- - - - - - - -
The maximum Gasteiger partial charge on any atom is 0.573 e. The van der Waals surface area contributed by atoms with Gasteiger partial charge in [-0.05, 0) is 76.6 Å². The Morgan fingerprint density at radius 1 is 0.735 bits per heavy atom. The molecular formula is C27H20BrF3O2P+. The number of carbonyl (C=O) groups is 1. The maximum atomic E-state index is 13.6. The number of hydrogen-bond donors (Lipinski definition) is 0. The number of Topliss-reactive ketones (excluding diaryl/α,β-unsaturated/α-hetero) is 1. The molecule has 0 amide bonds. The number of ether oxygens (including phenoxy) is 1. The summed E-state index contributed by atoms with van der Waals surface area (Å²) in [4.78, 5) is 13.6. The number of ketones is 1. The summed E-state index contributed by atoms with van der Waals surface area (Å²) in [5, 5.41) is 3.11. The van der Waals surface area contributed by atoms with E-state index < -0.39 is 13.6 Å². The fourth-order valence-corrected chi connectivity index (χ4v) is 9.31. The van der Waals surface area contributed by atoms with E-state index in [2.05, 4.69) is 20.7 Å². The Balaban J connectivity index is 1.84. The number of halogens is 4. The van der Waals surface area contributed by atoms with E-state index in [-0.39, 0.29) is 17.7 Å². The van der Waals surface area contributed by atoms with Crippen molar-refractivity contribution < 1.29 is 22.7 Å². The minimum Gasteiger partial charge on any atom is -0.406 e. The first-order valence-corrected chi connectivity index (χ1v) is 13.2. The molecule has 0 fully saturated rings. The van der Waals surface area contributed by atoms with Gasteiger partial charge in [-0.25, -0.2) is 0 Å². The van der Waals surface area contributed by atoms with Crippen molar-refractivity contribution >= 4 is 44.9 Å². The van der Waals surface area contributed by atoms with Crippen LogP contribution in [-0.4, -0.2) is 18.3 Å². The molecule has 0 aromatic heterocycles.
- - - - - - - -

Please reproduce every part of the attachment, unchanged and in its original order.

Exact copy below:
The maximum Gasteiger partial charge on any atom is 0.573 e. The van der Waals surface area contributed by atoms with Gasteiger partial charge in [-0.05, 0) is 76.6 Å². The Morgan fingerprint density at radius 1 is 0.735 bits per heavy atom. The molecular formula is C27H20BrF3O2P+. The number of carbonyl (C=O) groups is 1. The maximum atomic E-state index is 13.6. The number of hydrogen-bond donors (Lipinski definition) is 0. The number of Topliss-reactive ketones (excluding diaryl/α,β-unsaturated/α-hetero) is 1. The molecule has 0 amide bonds. The number of ether oxygens (including phenoxy) is 1. The summed E-state index contributed by atoms with van der Waals surface area (Å²) in [4.78, 5) is 13.6. The number of ketones is 1. The summed E-state index contributed by atoms with van der Waals surface area (Å²) in [5, 5.41) is 3.11. The van der Waals surface area contributed by atoms with E-state index < -0.39 is 13.6 Å². The fourth-order valence-corrected chi connectivity index (χ4v) is 9.31. The van der Waals surface area contributed by atoms with E-state index in [2.05, 4.69) is 20.7 Å². The Balaban J connectivity index is 1.84. The number of halogens is 4. The van der Waals surface area contributed by atoms with E-state index in [-0.39, 0.29) is 17.7 Å². The van der Waals surface area contributed by atoms with Crippen molar-refractivity contribution < 1.29 is 22.7 Å². The minimum Gasteiger partial charge on any atom is -0.406 e. The first-order valence-corrected chi connectivity index (χ1v) is 13.2. The molecule has 0 fully saturated rings. The van der Waals surface area contributed by atoms with Gasteiger partial charge in [-0.25, -0.2) is 0 Å². The van der Waals surface area contributed by atoms with Crippen molar-refractivity contribution >= 4 is 44.9 Å². The van der Waals surface area contributed by atoms with Crippen LogP contribution in [-0.4, -0.2) is 18.3 Å². The molecule has 0 aromatic heterocycles.